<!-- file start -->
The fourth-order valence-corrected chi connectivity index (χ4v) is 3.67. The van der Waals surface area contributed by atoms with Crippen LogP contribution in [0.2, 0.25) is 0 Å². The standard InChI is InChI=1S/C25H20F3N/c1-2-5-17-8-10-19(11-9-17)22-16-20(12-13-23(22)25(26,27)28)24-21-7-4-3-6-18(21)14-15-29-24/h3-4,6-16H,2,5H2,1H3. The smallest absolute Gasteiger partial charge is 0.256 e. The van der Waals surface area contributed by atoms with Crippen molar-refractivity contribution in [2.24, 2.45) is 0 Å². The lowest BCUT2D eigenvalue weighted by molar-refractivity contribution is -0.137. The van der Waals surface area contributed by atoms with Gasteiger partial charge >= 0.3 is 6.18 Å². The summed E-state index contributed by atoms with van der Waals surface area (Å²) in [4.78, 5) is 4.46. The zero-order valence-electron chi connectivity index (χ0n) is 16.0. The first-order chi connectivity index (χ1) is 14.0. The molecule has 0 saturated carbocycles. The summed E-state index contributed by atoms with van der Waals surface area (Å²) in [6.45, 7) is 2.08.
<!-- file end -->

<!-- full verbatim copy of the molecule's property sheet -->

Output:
The fourth-order valence-corrected chi connectivity index (χ4v) is 3.67. The van der Waals surface area contributed by atoms with Crippen LogP contribution in [0.2, 0.25) is 0 Å². The standard InChI is InChI=1S/C25H20F3N/c1-2-5-17-8-10-19(11-9-17)22-16-20(12-13-23(22)25(26,27)28)24-21-7-4-3-6-18(21)14-15-29-24/h3-4,6-16H,2,5H2,1H3. The smallest absolute Gasteiger partial charge is 0.256 e. The van der Waals surface area contributed by atoms with Crippen molar-refractivity contribution in [2.24, 2.45) is 0 Å². The lowest BCUT2D eigenvalue weighted by molar-refractivity contribution is -0.137. The van der Waals surface area contributed by atoms with Gasteiger partial charge >= 0.3 is 6.18 Å². The summed E-state index contributed by atoms with van der Waals surface area (Å²) in [4.78, 5) is 4.46. The zero-order valence-electron chi connectivity index (χ0n) is 16.0. The first-order chi connectivity index (χ1) is 14.0. The molecule has 0 saturated carbocycles. The summed E-state index contributed by atoms with van der Waals surface area (Å²) in [6.45, 7) is 2.08.